23

I'm learning the concepts of programming languages.

I found the terminology "nonlocal" in python syntax.

What is the meaning of nonlocal in python?

3

5 Answers 5

29

The nonlocal variables are present in a nested block. A keyword nonlocal is used and the value from the nearest enclosing block is taken. For example:

def outer():
    x = "local"
    
    def inner():
        nonlocal x
        x = "nonlocal"
        print("inner:", x)
    
    inner()
    print("outer:", x)

The output will be "nonlocal" both the times as the value of x has been changed by the inner function.

1
  • 1
    Don't you mean "block" or "scope" rather than "loop"? There are no loops in this example.
    – user118967
    Mar 6, 2022 at 22:22
19

"nonlocal" means that a variable is "neither local or global", i.e, the variable is from an enclosing namespace (typically from an outer function of a nested function).

An important difference between nonlocal and global is that a nonlocal variable must have been already bound in the enclosing namespace (otherwise an syntaxError will be raised) while a global declaration in a local scope does not require the variable is pre-bound (it will create a new binding in the global namespace if the variable is not pre-bound).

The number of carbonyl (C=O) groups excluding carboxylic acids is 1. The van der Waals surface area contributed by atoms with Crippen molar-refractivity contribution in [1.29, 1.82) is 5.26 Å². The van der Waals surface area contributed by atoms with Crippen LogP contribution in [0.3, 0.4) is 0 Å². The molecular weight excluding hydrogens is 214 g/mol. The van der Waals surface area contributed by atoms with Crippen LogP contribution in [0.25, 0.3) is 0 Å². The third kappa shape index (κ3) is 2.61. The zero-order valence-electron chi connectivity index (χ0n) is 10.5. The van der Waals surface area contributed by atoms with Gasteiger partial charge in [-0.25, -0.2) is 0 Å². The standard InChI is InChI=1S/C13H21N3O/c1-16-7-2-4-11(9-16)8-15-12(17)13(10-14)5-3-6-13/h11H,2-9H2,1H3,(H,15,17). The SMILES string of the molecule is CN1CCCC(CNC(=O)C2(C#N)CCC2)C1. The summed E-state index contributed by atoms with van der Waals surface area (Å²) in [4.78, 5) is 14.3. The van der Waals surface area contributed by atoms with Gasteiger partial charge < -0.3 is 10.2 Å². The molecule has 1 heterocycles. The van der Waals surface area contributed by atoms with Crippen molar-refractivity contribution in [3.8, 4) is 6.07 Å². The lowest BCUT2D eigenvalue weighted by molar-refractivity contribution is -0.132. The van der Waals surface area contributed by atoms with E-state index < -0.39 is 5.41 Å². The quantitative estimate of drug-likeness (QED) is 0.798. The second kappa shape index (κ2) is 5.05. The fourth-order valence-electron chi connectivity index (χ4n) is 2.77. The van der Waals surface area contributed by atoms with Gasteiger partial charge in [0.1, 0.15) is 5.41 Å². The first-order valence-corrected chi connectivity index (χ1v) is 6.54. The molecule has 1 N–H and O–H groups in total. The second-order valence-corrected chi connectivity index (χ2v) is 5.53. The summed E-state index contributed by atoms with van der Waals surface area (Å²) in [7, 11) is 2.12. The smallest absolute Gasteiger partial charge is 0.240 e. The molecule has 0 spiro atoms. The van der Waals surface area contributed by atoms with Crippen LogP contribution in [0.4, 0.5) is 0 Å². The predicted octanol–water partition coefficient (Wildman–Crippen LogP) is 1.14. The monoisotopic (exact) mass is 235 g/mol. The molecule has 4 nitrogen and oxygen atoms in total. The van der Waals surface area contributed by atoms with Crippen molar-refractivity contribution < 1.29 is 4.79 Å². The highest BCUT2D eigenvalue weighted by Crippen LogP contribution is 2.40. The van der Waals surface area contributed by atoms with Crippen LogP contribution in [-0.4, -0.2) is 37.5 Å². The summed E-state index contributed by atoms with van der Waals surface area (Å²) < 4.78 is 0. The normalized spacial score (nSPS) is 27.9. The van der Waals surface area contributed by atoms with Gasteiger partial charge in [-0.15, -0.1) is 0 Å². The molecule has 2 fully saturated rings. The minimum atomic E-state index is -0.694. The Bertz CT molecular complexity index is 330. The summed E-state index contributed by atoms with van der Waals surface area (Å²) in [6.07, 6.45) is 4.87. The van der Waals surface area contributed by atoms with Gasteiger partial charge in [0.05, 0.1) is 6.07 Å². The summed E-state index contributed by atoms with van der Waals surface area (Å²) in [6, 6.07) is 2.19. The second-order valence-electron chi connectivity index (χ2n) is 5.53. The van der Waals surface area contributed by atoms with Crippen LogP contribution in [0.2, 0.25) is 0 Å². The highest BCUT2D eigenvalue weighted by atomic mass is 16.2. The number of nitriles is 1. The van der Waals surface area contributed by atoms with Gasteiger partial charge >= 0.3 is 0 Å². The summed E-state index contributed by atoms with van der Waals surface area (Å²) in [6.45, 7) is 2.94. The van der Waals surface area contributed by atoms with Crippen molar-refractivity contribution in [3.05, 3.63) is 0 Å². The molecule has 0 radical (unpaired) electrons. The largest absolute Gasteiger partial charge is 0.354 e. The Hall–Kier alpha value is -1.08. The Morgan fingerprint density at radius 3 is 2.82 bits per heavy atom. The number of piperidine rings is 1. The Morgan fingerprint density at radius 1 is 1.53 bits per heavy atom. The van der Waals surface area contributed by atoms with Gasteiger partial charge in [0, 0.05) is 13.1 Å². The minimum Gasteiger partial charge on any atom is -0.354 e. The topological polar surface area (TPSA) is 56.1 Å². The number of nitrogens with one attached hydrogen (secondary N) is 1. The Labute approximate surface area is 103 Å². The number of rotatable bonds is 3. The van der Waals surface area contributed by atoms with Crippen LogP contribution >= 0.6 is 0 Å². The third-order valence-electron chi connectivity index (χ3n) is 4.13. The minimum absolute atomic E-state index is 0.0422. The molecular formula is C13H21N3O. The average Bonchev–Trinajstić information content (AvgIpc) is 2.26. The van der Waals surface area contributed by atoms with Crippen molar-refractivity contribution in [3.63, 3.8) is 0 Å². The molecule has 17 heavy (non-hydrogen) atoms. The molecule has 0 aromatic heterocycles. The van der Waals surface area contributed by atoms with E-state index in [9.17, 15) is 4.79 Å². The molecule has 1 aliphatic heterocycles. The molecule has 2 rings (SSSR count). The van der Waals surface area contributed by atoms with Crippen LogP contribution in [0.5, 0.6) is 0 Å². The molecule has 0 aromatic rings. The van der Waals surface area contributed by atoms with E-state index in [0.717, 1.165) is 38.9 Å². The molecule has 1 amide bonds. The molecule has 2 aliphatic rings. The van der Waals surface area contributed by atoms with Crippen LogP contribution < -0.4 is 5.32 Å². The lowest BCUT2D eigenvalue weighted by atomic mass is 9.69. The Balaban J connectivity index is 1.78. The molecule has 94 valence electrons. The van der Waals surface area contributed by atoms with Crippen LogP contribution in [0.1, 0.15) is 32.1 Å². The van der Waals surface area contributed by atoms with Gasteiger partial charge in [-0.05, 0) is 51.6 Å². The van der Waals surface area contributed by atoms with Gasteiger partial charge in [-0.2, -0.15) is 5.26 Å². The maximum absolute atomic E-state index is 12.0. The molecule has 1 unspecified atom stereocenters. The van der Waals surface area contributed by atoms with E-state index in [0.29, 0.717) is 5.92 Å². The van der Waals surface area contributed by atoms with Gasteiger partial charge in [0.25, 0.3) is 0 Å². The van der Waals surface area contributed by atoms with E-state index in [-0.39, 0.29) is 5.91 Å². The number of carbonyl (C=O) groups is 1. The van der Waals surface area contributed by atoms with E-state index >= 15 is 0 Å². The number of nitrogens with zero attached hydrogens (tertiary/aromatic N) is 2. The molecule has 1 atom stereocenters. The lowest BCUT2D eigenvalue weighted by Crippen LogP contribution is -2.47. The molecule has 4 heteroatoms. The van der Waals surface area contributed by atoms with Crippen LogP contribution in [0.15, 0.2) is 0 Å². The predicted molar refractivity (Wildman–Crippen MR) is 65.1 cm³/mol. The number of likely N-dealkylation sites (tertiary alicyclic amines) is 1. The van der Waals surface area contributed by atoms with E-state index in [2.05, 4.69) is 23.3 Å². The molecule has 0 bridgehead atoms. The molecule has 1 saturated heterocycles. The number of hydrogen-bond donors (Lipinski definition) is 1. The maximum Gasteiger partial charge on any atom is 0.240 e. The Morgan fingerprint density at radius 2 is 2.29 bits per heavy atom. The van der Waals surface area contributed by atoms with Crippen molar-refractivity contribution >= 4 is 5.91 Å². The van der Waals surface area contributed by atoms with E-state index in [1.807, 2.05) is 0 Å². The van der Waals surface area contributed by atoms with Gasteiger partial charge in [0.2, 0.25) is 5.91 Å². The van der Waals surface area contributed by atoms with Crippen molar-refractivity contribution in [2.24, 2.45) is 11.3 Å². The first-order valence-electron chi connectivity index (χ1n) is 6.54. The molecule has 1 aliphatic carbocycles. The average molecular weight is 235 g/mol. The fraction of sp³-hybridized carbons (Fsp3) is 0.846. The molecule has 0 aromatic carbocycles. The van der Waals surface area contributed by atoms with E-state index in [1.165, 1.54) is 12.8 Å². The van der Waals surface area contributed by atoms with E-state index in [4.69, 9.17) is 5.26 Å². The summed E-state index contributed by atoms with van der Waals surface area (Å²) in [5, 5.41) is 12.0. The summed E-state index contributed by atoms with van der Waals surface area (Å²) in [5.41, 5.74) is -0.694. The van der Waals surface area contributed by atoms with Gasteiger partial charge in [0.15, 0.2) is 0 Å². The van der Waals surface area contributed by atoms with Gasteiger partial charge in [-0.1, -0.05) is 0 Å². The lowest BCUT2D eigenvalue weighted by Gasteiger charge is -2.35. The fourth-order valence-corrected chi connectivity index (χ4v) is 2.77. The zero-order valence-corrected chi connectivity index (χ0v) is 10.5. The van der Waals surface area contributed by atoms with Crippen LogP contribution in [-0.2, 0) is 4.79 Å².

16

nonlocal foo in inner() can access the non-local variable foo = 10 in middle() but not the non-local variable foo = 5 in outer() or the global variable foo = 0 outside outer() as shown below:

foo = 0 # <- ✖
def outer():
    foo = 5 # <- ✖
    def middle():
        foo = 10 # <- 〇
        def inner():
            nonlocal foo # Here
            foo += 1
            print(foo) # 11
        inner()
    middle()
outer()

global foo in inner() can access the global variable foo = 0 outside outer() but not the non-local variable foo = 5 in outer() and middle() as shown below:

foo = 0 # <- 〇
def outer():
    foo = 5 # <- ✖
    def middle():
        foo = 10 # <- ✖
        def inner():
            global foo # Here
            foo += 1
            print(foo) # 1
        inner()
    middle()
outer()
6

From the documentation about nonlocal statements:

The nonlocal statement causes the listed identifiers to refer to previously bound variables in the nearest enclosing scope. This is important because the default behavior for binding is to search the local namespace first. The statement allows encapsulated code to rebind variables outside of the local scope besides the global (module) scope.

Names listed in a nonlocal statement, unlike to those listed in a global statement, must refer to pre-existing bindings in an enclosing scope (the scope in which a new binding should be created cannot be determined unambiguously).

Names listed in a nonlocal statement must not collide with pre- existing bindings in the local scope

0
global x

def outer():

    x="global"

    def inner():
        nonlocal x
        x="nonlocal"

    def inner2():
        x="local"

inner2()

print(x)

inner()

print(x)

outer()

Output:

global

nonlocal

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